When most people think of a composer, they imagine someone sitting in a dusty attic with a grand piano, big white wig, and the year is 1800. That might have been accurate back then, but the modern composer is just like you and me. In fact, I am one. In this course I’ll show you techniques I use for writing music in a variety of styles and situations. I’ve worked with major American orchestras, film studios, and video game designers, so I’ve got more than a little experience. I’m also a PhD in music composition and a university professor (of music composition).
Recently I was named as a semi-finalist for the Grammy Foundation’s Music Educator of the Year award because of my in-person university classes. Now I’m taking those classes to Udemy in an online format in order to reach more students, and give them the joy of Music Theory.
I’m planning on making several “sections” of this class, and this is Part 2. As the class grows, we will go deeper and deeper into my techniques. This class is focused on the creating a sense of Tension and Release: one of the most fundamental concepts in music composition.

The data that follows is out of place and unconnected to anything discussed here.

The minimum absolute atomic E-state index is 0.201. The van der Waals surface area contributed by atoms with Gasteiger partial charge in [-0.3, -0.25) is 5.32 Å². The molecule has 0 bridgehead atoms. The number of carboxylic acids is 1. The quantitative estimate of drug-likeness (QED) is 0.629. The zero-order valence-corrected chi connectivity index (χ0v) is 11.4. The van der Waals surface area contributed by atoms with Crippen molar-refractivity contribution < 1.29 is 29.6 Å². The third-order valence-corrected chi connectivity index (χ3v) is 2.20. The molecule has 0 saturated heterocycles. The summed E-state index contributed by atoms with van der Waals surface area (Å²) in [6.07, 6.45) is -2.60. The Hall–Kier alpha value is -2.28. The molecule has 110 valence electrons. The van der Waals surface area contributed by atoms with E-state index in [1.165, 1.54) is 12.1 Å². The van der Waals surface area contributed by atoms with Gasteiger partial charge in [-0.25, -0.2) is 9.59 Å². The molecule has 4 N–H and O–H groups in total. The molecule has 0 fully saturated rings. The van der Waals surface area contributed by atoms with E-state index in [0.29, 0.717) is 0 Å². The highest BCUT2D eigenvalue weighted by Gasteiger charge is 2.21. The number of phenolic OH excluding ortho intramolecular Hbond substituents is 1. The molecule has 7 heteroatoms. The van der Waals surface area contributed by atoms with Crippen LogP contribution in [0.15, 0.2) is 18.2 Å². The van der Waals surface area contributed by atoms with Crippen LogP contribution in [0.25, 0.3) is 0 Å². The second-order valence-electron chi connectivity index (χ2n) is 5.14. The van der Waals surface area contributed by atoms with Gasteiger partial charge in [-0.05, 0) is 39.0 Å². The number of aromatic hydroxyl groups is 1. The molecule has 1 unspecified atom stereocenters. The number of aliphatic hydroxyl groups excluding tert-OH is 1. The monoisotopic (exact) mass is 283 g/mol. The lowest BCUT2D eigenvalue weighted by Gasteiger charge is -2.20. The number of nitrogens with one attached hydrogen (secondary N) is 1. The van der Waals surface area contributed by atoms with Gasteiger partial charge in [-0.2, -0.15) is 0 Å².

In this class, we will cover:
•My background, and listen to some of my music
•Why Tension and Release?
•Tools of the trade: Software
•Tools of the trade: Pencils and fine paper
•Long Term and Short Term Tensions
•Using Form for Tension and Release
•Forms that Create Drama
•The 4 Elements of Form
•Example: Mozart, Moonlight Sonata
•Composing with Sonata Form
•Modern Uses of Sonata Form
•Example: Muse, Butterflies and Hurricans
•Tension and Release with Meter
•Alternating Compound and Duple Meters
•Using Rhythm for Altering Expectations
•Example: Philip Glass, Truman Show Soundtrack
•Example: Allen, Aporia
•Using Harmony for Tension and Release
•Consonance and Dissonance
•Moving “Pedal Tones”
•Example: Aphex Twin, Ventolin
•Combining Multiple Techniques
•Example: Mozart, Sonata in C
•Example: Allen, Angel of Repose
•Film Music and Tension Cues
•Composing for Films
•Any much, much, more!